Protecting The Brand: Why Letting You Hate King Joffrey Is A Baller Move By HBO



I don't watch Game of Thrones and I never read the books, but even I know King Joffrey is a nasty little shit. That's because everyone, up to and including HBO, keeps telling me. A few weeks ago, HBO did something quite interesting; in anticipation of the upcoming fourth season of the show, the network sponsored a twitter “roast” of Joffrey Baratheon, King of Westeros. The premise is this: fans of the show would tweet horrible things about the horrible king using the hashtag #RoastJoffrey.  The best tweets would be compiled by HBO at Here are some I picked out at random:







 If you’re a fan of brand protection (and who isn’t these days?) then you should reserve a space of honor for HBO. See, people hate Joffrey... and hating Joffrey has become something of a national pastime  (here’s a Facebook page with the elegant and appropriate title Fuck You, Joffrey Baratheon). The hatred has become so intense that you have to feel bad for actor Jack Gleeson. By all accounts, he’s a nice kid, but the character he plays is such a schmuck that Gleeson can't even watch his own performance. He's even vowed to quit acting when his tenure at GoT ends in order to devote himself to charity work.

Anyway, the Twitter roast proves that HBO knows how to have fun. Furthermore, it shows that HBO understands the fans are going to build a community around the show anyway, so it might as well be a part of that. By joining in the fun of hating Joffrey, HBO is aligning itself with the fans ("we're fans of these characters, just like you!") and in the process, it is building brand loyalty among the audience. Why is that so important? Because if you like HBO you're less likely to steal from them. It's a simple, but effective, truth. If you think HBO cares about your fandom (and word is that they really do care, this isn't just a hollow put on), you're less likely to illegally download the show and more willing to buy the DVDs and all that delicious GoT merchandise.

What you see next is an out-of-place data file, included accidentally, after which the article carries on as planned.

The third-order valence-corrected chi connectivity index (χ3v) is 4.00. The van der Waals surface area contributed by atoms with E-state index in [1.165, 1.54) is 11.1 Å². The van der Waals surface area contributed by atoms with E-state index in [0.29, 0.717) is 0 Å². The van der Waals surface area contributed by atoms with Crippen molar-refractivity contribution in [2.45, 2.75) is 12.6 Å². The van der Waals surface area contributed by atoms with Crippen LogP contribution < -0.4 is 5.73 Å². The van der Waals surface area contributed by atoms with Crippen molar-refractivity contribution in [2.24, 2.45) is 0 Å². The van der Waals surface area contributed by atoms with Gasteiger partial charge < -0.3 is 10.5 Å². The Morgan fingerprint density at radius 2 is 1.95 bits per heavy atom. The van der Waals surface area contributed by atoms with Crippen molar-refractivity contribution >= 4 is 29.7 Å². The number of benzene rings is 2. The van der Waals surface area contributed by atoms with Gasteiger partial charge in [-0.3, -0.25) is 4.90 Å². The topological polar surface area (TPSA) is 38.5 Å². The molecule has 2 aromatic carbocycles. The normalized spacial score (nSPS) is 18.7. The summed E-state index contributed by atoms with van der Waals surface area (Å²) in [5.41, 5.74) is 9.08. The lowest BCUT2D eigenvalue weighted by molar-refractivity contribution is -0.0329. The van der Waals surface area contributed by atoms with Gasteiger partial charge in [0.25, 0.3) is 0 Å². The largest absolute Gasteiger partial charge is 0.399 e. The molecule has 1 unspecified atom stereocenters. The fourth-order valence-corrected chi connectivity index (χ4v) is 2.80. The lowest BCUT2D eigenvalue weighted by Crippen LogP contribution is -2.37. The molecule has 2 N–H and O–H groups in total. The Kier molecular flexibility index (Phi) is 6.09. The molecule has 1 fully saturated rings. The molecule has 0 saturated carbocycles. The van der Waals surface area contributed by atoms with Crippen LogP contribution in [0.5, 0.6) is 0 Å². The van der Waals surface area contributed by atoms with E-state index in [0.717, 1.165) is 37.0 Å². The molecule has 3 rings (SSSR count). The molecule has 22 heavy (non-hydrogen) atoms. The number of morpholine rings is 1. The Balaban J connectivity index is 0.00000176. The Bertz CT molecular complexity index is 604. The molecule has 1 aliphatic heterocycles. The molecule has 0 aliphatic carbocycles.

In reality, there’s no evidence that illegal downloading actually harms large corporate copyright holders (and at least one study shows that illegal downloads actually increase legal sales by 2%), but why take the risk, especially when positioning yourself with the fans is so easy? To me this is a no-brainer. When the fans like you, they’re less likely to steal from you. HBO gets that, and as a result they’re going to let you hate on King Joffrey with the fury of 1,000 suns. I think it’s a good trade-off.

Greg Kanaan

The [Legal] Artist, Boston, MA, USA